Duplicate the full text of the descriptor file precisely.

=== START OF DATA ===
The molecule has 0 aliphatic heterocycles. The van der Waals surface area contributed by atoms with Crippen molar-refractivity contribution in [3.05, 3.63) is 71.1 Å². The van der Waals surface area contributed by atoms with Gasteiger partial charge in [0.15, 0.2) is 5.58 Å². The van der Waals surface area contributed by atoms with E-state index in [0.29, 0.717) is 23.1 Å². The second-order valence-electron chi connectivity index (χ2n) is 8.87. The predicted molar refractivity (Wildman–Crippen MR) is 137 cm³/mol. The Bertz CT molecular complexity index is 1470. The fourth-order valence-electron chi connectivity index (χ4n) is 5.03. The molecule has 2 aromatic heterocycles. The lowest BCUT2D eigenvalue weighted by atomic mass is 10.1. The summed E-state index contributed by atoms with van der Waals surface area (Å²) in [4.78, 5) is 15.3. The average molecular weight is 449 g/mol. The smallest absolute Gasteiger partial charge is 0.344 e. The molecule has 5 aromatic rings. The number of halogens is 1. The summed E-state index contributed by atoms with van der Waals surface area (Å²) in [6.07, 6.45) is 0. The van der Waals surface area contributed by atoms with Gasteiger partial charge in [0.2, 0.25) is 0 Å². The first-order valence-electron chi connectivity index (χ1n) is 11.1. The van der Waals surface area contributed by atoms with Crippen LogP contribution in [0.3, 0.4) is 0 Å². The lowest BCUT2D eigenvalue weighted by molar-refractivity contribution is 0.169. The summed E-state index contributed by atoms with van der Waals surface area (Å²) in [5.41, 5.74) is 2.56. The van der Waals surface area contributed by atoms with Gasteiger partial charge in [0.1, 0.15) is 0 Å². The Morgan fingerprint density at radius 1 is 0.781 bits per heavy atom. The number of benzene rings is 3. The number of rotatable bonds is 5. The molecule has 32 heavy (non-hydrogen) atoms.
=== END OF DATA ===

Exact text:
The molecule has 0 aliphatic heterocycles. The van der Waals surface area contributed by atoms with Crippen molar-refractivity contribution in [3.05, 3.63) is 71.1 Å². The van der Waals surface area contributed by atoms with Gasteiger partial charge in [0.15, 0.2) is 5.58 Å². The van der Waals surface area contributed by atoms with E-state index in [0.29, 0.717) is 23.1 Å². The second-order valence-electron chi connectivity index (χ2n) is 8.87. The predicted molar refractivity (Wildman–Crippen MR) is 137 cm³/mol. The Bertz CT molecular complexity index is 1470. The fourth-order valence-electron chi connectivity index (χ4n) is 5.03. The molecule has 2 aromatic heterocycles. The lowest BCUT2D eigenvalue weighted by atomic mass is 10.1. The summed E-state index contributed by atoms with van der Waals surface area (Å²) in [4.78, 5) is 15.3. The average molecular weight is 449 g/mol. The smallest absolute Gasteiger partial charge is 0.344 e. The molecule has 5 aromatic rings. The number of halogens is 1. The summed E-state index contributed by atoms with van der Waals surface area (Å²) in [6.07, 6.45) is 0. The van der Waals surface area contributed by atoms with Gasteiger partial charge in [0.2, 0.25) is 0 Å². The first-order valence-electron chi connectivity index (χ1n) is 11.1. The van der Waals surface area contributed by atoms with Crippen LogP contribution in [0.3, 0.4) is 0 Å². The lowest BCUT2D eigenvalue weighted by molar-refractivity contribution is 0.169. The summed E-state index contributed by atoms with van der Waals surface area (Å²) in [5.41, 5.74) is 2.56. The van der Waals surface area contributed by atoms with Gasteiger partial charge in [0.1, 0.15) is 0 Å². The Morgan fingerprint density at radius 1 is 0.781 bits per heavy atom. The number of benzene rings is 3. The number of rotatable bonds is 5. The molecule has 32 heavy (non-hydrogen) atoms.